In this first substantial study of Emily Dickinson's devotion to flowers and gardening, Judith Farr seeks to join both poet and gardener in one creative personality. She casts new light on Dickinson's temperament, her aesthetic sensibility, and her vision of the relationship between art and nature, revealing that the successful gardener's intimate understanding of horticulture helped shape the poet's choice of metaphors for every experience: love and hate, wickedness and virtue, death and immortality.
Gardening, Farr demonstrates, was Dickinson's other vocation, more public than the making of poems but analogous and closely related to it. Over a third of Dickinson's poems and nearly half of her letters allude with passionate intensity to her favorite wildflowers, to traditional blooms like the daisy or gentian, and to the exotic gardenias and jasmines of her conservatory. Each flower was assigned specific connotations by the nineteenth century floral dictionaries she knew; thus, Dickinson's association of various flowers with friends, family, and lovers, like the tropes and scenarios presented in her poems, establishes her participation in the literary and painterly culture of her day. A chapter, "Gardening with Emily Dickinson" by Louise Carter, cites family letters and memoirs to conjecture the kinds of flowers contained in the poet's indoor and outdoor gardens. Carter hypothesizes Dickinson's methods of gardening, explaining how one might grow her flowers today.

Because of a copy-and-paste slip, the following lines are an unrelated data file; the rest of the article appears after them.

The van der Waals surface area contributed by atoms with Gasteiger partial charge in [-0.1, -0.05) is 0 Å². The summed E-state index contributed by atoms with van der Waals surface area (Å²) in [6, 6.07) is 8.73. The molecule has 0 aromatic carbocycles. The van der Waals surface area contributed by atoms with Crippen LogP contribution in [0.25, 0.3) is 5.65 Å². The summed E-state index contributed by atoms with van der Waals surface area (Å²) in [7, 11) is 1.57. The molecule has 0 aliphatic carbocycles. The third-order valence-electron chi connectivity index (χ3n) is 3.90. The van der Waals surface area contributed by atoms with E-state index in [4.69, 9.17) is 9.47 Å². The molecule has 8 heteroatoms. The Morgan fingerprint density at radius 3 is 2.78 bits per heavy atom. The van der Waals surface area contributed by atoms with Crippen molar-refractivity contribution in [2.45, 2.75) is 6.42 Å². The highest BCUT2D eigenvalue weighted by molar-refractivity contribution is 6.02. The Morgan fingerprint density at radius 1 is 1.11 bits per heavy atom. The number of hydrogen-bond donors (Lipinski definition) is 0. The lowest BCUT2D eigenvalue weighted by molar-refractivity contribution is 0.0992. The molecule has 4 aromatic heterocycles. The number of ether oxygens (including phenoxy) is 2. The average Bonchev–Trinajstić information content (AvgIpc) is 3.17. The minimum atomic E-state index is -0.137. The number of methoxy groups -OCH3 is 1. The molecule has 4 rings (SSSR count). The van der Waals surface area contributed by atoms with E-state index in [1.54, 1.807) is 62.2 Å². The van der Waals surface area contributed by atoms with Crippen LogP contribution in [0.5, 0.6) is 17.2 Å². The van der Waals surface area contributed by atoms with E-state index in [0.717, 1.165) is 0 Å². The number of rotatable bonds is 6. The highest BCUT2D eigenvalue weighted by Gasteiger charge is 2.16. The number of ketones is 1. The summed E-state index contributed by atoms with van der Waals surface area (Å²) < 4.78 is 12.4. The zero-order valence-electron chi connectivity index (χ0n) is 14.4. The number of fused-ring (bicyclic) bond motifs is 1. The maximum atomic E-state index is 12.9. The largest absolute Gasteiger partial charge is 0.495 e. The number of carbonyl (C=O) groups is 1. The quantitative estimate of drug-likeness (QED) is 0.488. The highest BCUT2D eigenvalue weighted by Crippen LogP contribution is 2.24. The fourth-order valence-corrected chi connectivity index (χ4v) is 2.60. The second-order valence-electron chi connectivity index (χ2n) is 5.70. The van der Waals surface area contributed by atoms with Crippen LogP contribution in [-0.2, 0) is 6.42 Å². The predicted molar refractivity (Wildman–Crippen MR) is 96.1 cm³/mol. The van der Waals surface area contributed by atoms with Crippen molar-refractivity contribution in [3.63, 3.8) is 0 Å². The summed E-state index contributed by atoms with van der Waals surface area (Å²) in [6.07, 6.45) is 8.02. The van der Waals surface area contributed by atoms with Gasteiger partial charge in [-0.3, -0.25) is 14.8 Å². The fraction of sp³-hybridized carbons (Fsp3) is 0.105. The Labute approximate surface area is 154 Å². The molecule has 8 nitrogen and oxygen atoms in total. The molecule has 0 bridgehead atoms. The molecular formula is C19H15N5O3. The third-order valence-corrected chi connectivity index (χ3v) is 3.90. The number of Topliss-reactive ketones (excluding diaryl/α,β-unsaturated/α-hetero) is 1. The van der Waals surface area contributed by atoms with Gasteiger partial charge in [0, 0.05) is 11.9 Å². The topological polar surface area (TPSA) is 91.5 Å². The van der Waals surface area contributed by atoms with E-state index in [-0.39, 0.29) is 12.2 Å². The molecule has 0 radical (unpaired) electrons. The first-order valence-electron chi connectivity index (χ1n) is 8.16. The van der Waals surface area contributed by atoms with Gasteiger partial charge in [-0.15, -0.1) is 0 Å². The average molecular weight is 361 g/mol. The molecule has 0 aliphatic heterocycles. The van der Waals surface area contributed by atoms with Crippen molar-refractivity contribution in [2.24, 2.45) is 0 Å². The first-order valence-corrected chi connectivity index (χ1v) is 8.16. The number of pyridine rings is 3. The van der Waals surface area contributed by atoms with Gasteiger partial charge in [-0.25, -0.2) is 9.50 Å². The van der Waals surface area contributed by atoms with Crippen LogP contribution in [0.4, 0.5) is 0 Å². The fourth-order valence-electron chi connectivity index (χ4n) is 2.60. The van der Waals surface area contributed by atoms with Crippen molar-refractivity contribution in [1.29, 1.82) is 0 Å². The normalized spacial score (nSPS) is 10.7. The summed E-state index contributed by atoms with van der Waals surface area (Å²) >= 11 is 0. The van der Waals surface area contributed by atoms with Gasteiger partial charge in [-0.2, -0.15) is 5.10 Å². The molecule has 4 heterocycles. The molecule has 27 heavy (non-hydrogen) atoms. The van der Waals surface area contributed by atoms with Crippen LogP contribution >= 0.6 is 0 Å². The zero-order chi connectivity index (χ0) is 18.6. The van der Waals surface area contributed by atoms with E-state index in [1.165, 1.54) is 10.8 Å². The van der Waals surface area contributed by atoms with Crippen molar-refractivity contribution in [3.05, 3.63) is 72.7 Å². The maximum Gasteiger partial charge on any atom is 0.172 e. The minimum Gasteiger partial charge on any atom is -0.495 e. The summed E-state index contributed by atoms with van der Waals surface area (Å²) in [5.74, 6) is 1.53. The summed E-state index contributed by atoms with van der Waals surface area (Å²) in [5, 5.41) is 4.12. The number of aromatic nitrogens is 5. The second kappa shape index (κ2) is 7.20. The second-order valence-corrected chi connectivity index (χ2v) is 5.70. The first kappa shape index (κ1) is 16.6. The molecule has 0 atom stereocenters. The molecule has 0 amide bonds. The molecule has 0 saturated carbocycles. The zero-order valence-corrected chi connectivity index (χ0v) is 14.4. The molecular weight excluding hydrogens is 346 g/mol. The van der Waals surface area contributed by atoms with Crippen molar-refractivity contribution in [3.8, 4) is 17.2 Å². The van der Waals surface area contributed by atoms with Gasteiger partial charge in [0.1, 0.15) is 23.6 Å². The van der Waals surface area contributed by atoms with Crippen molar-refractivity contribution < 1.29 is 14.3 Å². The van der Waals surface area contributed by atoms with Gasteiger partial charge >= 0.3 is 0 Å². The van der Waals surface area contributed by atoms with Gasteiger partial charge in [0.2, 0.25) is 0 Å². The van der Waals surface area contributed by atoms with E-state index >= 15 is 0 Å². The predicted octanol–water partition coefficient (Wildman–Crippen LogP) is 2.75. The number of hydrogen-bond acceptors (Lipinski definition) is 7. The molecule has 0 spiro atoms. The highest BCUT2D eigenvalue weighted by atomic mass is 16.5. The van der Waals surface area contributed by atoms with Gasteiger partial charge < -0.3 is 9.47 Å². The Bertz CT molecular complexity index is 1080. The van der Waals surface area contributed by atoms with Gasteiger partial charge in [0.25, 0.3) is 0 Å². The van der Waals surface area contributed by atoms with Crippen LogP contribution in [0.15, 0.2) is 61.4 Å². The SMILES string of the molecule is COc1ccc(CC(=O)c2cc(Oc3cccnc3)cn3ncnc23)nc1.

Beautifully illustrated and written with verve, The Gardens of Emily Dickinson will provide pleasure and insight to a wide audience of scholars, admirers of Dickinson's poetry, and garden lovers everywhere.
In this first major study of our beloved poet Dickinson's devotion to gardening, Farr shows us that like poetry, gardening was her daily passion, her spiritual sustenance, and her literary inspiration...Rather than speaking generally about Dickinson's gardening habits, as other articles on the subject have done, Farr immerses the reader in a stimulating and detailed discussion of the flowers Dickinson grew, collected, and eulogized...The result is an intimate study of Dickinson that invites readers to imagine the floral landscapes that she saw, both in and out of doors, and to re-create those landscapes by growing the same flowers (the final chapter is chock-full of practical gardening tips).
This is a beautiful book on heavy white paper with rich reproductions of Emily Dickinson's favorite flowers, including sheets from the herbarium she kept as a young girl. But which came first, the flowers or the poems? So intertwined are Dickinson's verses with her life in flowers that they seem to be the lens through which she saw the world. In her day (1830-86), many people spoke 'the language of flowers.' Judith Farr shows how closely the poet linked certain flowers with her few and beloved friends: jasmine with editor Samuel Bowles, Crown Imperial with Susan Gilbert, heliotrope with Judge Otis Lord and day lilies with her image of herself. The Belle of Amherst, Mass., spent most of her life on 14 acres behind her father's house on Main Street. Her gardens were full of scented flowers and blossoming trees. She sent notes with nosegays and bouquets to neighbors instead of appearing in the flesh. Flowers were her messengers. Resisting digressions into the world of Dickinson scholarship, Farr stays true to her purpose, even offering a guide to the flowers the poet grew and how to replicate her gardens.